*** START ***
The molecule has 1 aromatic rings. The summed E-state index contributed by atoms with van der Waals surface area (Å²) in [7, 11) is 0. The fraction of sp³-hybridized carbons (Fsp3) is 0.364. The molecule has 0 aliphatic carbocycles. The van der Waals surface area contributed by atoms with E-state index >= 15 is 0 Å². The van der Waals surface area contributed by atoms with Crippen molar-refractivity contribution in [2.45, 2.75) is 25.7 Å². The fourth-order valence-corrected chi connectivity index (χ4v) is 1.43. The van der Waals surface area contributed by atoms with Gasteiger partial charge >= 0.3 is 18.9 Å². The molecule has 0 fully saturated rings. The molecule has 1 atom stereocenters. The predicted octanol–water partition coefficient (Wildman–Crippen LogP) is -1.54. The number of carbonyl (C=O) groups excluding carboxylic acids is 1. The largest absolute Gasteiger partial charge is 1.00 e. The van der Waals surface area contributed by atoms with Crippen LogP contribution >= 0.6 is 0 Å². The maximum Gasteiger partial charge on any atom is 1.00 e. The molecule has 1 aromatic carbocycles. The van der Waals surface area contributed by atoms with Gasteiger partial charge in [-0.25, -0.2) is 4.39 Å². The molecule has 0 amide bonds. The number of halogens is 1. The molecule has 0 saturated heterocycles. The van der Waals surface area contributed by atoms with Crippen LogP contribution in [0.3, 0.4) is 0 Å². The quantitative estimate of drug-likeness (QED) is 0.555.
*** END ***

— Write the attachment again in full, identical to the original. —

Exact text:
The molecule has 1 aromatic rings. The summed E-state index contributed by atoms with van der Waals surface area (Å²) in [7, 11) is 0. The fraction of sp³-hybridized carbons (Fsp3) is 0.364. The molecule has 0 aliphatic carbocycles. The van der Waals surface area contributed by atoms with E-state index >= 15 is 0 Å². The van der Waals surface area contributed by atoms with Crippen molar-refractivity contribution in [2.45, 2.75) is 25.7 Å². The fourth-order valence-corrected chi connectivity index (χ4v) is 1.43. The van der Waals surface area contributed by atoms with Gasteiger partial charge >= 0.3 is 18.9 Å². The molecule has 0 fully saturated rings. The molecule has 1 atom stereocenters. The predicted octanol–water partition coefficient (Wildman–Crippen LogP) is -1.54. The number of carbonyl (C=O) groups excluding carboxylic acids is 1. The largest absolute Gasteiger partial charge is 1.00 e. The van der Waals surface area contributed by atoms with Crippen LogP contribution >= 0.6 is 0 Å². The maximum Gasteiger partial charge on any atom is 1.00 e. The molecule has 1 aromatic carbocycles. The van der Waals surface area contributed by atoms with Gasteiger partial charge in [-0.25, -0.2) is 4.39 Å². The molecule has 0 amide bonds. The number of halogens is 1. The molecule has 0 saturated heterocycles. The van der Waals surface area contributed by atoms with Crippen LogP contribution in [0.3, 0.4) is 0 Å². The quantitative estimate of drug-likeness (QED) is 0.555.